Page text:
“If God did a miracle for me now, then I’d believe…” It’s a common complaint, isn’t it – that the claims of Christianity are based on events 2000 years ago? If only something happened today – well then belief would be inevitable, wouldn’t it?
It’s for reasons like this that the end of John 4 contains so many surprises. Let’s pick it up from v43.
An unwelcome welcome
After the two days he departed for Galilee. (For Jesus himself had testified that a prophet has no honour in his own hometown). So when he came to Galilee, the Galileans welcomed him, having seen all that he had done in Jerusalem at the feast. (vv43-45)
It seems like a fairly straightforward description of Jesus’ behaviour, but did you noticed the almost incomprehensible logical progression? Jesus had said that prophets aren’t honoured in their home town, so when he came to Galilee (his home) they welcome him. If Jesus has testified that prophets aren’t honoured at home, why did he get such a welcome?
Well John answers – they welcomed him ‘having seen all that he had done in Jerusalem at the feast‘. They had seen the signs that Jesus was doing. But as John 2:23-25 had already hinted, that kind of belief wasn’t necessarily a good thing1. According to Jesus, belief that comes off the back of seeing signs is a bad thing.
“Sign belief” vs “Word belief”
You see it again in 4:48.
So Jesus said to him, “Unless you see signs and wonders you will not believe.”
Jesus could have been merely providing a commentary. But the tone was clearly exasperated. He was responding to a request from a man whose son was ill (v47). Instead of granting the request immediately, Jesus made the comment above, forcing the official to make the request again (v49)2.
Then notice what happened when Jesus granted his request.
The man believed the word that Jesus spoke to him and went on his way. (v50)
The belief which the man exhibits is belief because of the word that Jesus had spoken. This kind of belief receives no kind of rebuke. On the contrary, it follows the precedent of commended belief which we have seen in chapter 4. Notice the way that the Samaritan woman came to believe following a conversation with Jesus – which involved no signs. Indeed, when many in the local Samaritan village came to believe, it was ‘because of his word’ (v41).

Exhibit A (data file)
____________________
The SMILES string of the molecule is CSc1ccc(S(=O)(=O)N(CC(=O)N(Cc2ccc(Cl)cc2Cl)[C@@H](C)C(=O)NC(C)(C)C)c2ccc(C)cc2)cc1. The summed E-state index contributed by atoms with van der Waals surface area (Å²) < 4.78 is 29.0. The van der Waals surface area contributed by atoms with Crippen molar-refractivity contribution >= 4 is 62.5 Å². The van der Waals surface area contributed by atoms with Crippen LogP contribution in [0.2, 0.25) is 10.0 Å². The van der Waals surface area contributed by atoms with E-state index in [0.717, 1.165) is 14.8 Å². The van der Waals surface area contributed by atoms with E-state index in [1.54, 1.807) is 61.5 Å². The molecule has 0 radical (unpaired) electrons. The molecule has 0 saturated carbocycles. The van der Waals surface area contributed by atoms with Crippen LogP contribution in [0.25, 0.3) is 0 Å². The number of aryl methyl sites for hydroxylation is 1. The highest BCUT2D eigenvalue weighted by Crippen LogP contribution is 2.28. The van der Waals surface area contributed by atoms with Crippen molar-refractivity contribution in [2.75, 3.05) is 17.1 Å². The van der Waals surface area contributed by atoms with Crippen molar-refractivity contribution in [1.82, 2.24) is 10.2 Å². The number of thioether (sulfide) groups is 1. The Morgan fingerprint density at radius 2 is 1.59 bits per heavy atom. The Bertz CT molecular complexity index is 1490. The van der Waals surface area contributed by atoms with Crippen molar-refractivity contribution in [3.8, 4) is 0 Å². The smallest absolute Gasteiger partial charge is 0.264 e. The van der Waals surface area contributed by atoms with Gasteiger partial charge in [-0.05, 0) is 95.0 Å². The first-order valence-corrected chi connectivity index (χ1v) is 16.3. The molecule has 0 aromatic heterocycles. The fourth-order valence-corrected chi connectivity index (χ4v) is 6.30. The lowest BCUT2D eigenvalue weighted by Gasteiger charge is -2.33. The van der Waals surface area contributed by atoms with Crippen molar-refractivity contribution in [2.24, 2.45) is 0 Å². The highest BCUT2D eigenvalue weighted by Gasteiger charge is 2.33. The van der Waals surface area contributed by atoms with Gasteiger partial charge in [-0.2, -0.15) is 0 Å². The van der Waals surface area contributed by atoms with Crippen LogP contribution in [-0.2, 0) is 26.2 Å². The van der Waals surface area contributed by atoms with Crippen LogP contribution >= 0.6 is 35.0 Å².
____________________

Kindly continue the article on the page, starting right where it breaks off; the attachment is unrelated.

At the end of a section which has been demonstrating the necessity of belief, these verses carry a significant qualification: belief in Jesus’ words is the key.
“If only I was there…”
It presents a surprising challenge to our “miracle-focused” longings. It’s a great thing to see the miracles which Jesus performed – indeed, John has deliberately recorded them for us in this book. But it’s also significant to note that Jesus commends belief in His words. As much as I would love to see Jesus healing a terminally ill person in front of me3, it’s His words that He wants me to focus on.
And the same goes for friends who aren’t Christians. They may find them less persuasive, but it’s the words that Jesus persistently draws our attention to. Signs may be impressive, but they don’t lead to lasting belief4. Belief in Jesus’ words is what counts.
And yet the incredible news of John 4:1-42 still rings in our ears. Eternal life is available to anyone who believes in Jesus’ words.
Be a Samaritan
John seems to record these verses so that we’ll respond like the Samaritans. “Be a Samaritan” has come to mean looking after the poor – which is a great thing to do! But in John 4 it means something very different – and even more commendable. It means to believe in Jesus’ words.
If you’re not someone who would call yourself a Christian, then Jesus’ encouragement is clear, isn’t it? Find Jesus’ words and listen carefully to them! Engage with what Jesus says. Hear Jesus words, and believe.
And if you are a Christian, then keep believing – knowing that whoever you are, you’re welcome in Jesus’ family if you believe in His words. And while we’re keeping the doors wide open for anyone to come in, let’s make sure His words are as widely available as possible.
Indeed, it’s for that very reason that I’m writing this blog.
More on John’s gospel will be published each Wednesday evening, with a bonus blog article thrown in on most weeks at some point before the next Wednesday. Feel free to share posts using the buttons below, and you can subscribe to the blog by using the sign-up form on the right.
- John 2:23-25 – “Now when he was in Jerusalem at the Passover Feast, many believed in his name when they saw the signs that he was doing. But Jesus on his part did not entrust himself to them, because he knew all people and needed no one to bear witness about man, for he himself knew what was in man.” ↩
- Little is made of it, but it’s interesting to notice that the miracle is one of ‘removing the threat of death’ – i.e. the son is close to the point of death, but has that imposing threat removed. It’s another link to Isaiah 25 (which we first saw in John 2:1-11), this time referring to vv7-8 which allude to a covering and veil that is cast over all people’s – “death”. As Jesus fulfils this promise, He shows Himself again to be the one bringing in the age which Isaiah promised ↩
- … and I trust that the day will come when Jesus does bring an end to death forever. Read on to John 5 to see more on this! ↩
- See e.g. those who saw the feeding of the 5000 stopped following Jesus in John 6:66 ↩